We have to be extra vigilant to protect ourselves from getting infected. For example, we practise the ‘buddy system’. When a colleague enters an isolation room, the ‘buddy’ watches from outside the glass doors serving as a second pair of eyes and calls out any actions that may contribute to a possibility of cross contamination. This is necessary because it is difficult to concentrate when working in full Personal Protective Equipment (PPE) gear, which is very uncomfortable. It is harder to breathe in an N95 mask, and difficult to see because with a face shield on we have a limited field of vision.
Every day, I have to take stock of our PPE. It may seem trivial but it is very important that my colleagues have the protective gear they need to ensure their safety when they come into contact with patients. Usually I only had to place orders once a week. Now, I have to do this daily.
Prior to entering the patient’s room, our nurse dons a face shield as part of her PPE to prevent the COVID-19 virus from entering her mouth, nose and eyes if the patient coughs or sneezes.
The group of nurses who care for the confirmed cases do get scared. I can see from their facial expressions or other non-verbal cues. For example, a colleague who is usually jovial may become reserved.
To help these colleagues cope with their fear and anxiety, I will let them rest by bringing forward their day-off, getting another colleague to do a swop, so that they can disengage from work and recharge mentally. I also lend a listening ear during breaks and even after work.
It's normal to feel stressed, confused and scared during a crisis. We have become more focused and vigilant in our infection control practices as a result.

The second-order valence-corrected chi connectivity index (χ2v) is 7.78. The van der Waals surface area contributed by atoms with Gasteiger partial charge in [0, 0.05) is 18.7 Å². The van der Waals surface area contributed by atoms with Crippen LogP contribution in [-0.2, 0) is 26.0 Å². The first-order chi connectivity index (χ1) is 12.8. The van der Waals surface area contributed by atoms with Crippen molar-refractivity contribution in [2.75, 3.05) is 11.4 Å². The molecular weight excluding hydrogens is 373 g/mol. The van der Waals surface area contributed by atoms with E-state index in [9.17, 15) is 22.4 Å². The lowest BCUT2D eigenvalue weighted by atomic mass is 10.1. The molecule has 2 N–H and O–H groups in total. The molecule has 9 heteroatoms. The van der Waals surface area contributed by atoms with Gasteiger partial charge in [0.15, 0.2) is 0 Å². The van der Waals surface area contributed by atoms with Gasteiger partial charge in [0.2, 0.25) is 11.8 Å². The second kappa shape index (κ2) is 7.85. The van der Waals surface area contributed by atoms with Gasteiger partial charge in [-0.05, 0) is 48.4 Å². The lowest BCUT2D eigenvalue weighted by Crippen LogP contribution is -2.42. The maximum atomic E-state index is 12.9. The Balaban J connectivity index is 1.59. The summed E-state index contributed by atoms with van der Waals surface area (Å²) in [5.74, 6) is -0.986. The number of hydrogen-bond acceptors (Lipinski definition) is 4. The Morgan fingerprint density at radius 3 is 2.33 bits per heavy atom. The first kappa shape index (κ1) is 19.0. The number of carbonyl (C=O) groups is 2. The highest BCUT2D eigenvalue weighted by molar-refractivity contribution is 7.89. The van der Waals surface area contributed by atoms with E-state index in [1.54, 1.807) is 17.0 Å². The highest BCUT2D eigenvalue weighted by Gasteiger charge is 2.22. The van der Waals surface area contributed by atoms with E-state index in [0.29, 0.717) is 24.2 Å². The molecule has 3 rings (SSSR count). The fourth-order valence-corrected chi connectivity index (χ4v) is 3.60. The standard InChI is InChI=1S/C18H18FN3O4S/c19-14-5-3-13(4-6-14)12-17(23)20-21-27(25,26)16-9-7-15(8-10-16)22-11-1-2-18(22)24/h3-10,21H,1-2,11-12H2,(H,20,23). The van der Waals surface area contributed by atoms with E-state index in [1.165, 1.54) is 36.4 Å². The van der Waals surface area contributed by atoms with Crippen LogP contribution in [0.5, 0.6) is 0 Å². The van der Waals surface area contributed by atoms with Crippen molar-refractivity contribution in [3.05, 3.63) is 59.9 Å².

As their leader, I can’t show that I am tired because I have to be a pillar of strength for my team. There were times when I reached my stress limit, for example, when there are many revisions to the workflow due to updates to the Routine Instructions. I will go wash my face and relax for a few minutes before resuming my duties. NC Syafiq oversees the roster, which changes from day to day to ensure Ward 68 is always adequately staffed during this period.
Just seeing my two kids helps me to forget my stress. My wife has told my 3-year-old son, “Daddy comes home late because he has to fight the virus.” So when I come home, he always asks, “Daddy, you fight virus. Virus die already?”
Watch NC Syafiq share more about his work here (internet access required)https://www.google.com/amp/www.asiaone.com/singapore/google-translate-saves-day-sgh-nurse-opens-about-frontline-struggles%3famp We love mail! Drop us a note at firstname.lastname@example.org to tell us what you like or didn’t like about this story, and what you would like to see more of in LighterNotes.
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